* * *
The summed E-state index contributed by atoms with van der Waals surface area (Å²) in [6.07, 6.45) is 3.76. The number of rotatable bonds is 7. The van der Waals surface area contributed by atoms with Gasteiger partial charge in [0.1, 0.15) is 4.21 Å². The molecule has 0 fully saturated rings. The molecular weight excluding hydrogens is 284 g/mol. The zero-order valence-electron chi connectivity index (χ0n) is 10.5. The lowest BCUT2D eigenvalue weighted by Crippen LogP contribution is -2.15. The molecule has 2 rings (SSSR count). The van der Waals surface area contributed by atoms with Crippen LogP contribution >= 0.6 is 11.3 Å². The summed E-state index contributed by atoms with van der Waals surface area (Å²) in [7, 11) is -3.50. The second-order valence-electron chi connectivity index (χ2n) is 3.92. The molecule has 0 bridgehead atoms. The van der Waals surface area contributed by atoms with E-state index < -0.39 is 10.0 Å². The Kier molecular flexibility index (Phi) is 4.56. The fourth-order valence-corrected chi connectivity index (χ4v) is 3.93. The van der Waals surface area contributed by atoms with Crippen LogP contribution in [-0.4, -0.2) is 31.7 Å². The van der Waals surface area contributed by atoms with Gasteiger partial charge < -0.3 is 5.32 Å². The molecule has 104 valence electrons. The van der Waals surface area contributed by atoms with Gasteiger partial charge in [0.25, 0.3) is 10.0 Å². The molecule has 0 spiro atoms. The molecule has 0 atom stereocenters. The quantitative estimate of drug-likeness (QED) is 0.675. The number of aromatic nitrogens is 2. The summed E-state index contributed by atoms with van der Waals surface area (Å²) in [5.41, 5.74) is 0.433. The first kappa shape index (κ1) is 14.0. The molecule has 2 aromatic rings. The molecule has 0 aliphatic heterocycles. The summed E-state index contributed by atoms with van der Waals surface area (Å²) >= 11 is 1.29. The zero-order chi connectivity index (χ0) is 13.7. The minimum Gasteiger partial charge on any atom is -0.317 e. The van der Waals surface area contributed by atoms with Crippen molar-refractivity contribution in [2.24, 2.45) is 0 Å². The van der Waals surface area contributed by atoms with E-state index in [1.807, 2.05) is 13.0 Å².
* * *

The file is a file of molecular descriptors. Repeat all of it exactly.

The summed E-state index contributed by atoms with van der Waals surface area (Å²) in [6.07, 6.45) is 3.76. The number of rotatable bonds is 7. The van der Waals surface area contributed by atoms with Gasteiger partial charge in [0.1, 0.15) is 4.21 Å². The molecule has 0 fully saturated rings. The molecular weight excluding hydrogens is 284 g/mol. The zero-order valence-electron chi connectivity index (χ0n) is 10.5. The lowest BCUT2D eigenvalue weighted by Crippen LogP contribution is -2.15. The molecule has 2 rings (SSSR count). The van der Waals surface area contributed by atoms with Crippen LogP contribution >= 0.6 is 11.3 Å². The summed E-state index contributed by atoms with van der Waals surface area (Å²) in [7, 11) is -3.50. The second-order valence-electron chi connectivity index (χ2n) is 3.92. The molecule has 0 bridgehead atoms. The van der Waals surface area contributed by atoms with E-state index < -0.39 is 10.0 Å². The Kier molecular flexibility index (Phi) is 4.56. The fourth-order valence-corrected chi connectivity index (χ4v) is 3.93. The van der Waals surface area contributed by atoms with Crippen LogP contribution in [-0.4, -0.2) is 31.7 Å². The van der Waals surface area contributed by atoms with Gasteiger partial charge < -0.3 is 5.32 Å². The molecule has 104 valence electrons. The van der Waals surface area contributed by atoms with Gasteiger partial charge in [0.25, 0.3) is 10.0 Å². The molecule has 0 spiro atoms. The molecule has 0 atom stereocenters. The quantitative estimate of drug-likeness (QED) is 0.675. The number of aromatic nitrogens is 2. The summed E-state index contributed by atoms with van der Waals surface area (Å²) in [5.41, 5.74) is 0.433. The first kappa shape index (κ1) is 14.0. The molecule has 2 aromatic rings. The molecule has 0 aliphatic heterocycles. The summed E-state index contributed by atoms with van der Waals surface area (Å²) >= 11 is 1.29. The zero-order chi connectivity index (χ0) is 13.7. The minimum Gasteiger partial charge on any atom is -0.317 e. The van der Waals surface area contributed by atoms with Crippen molar-refractivity contribution in [2.24, 2.45) is 0 Å². The van der Waals surface area contributed by atoms with E-state index in [1.807, 2.05) is 13.0 Å².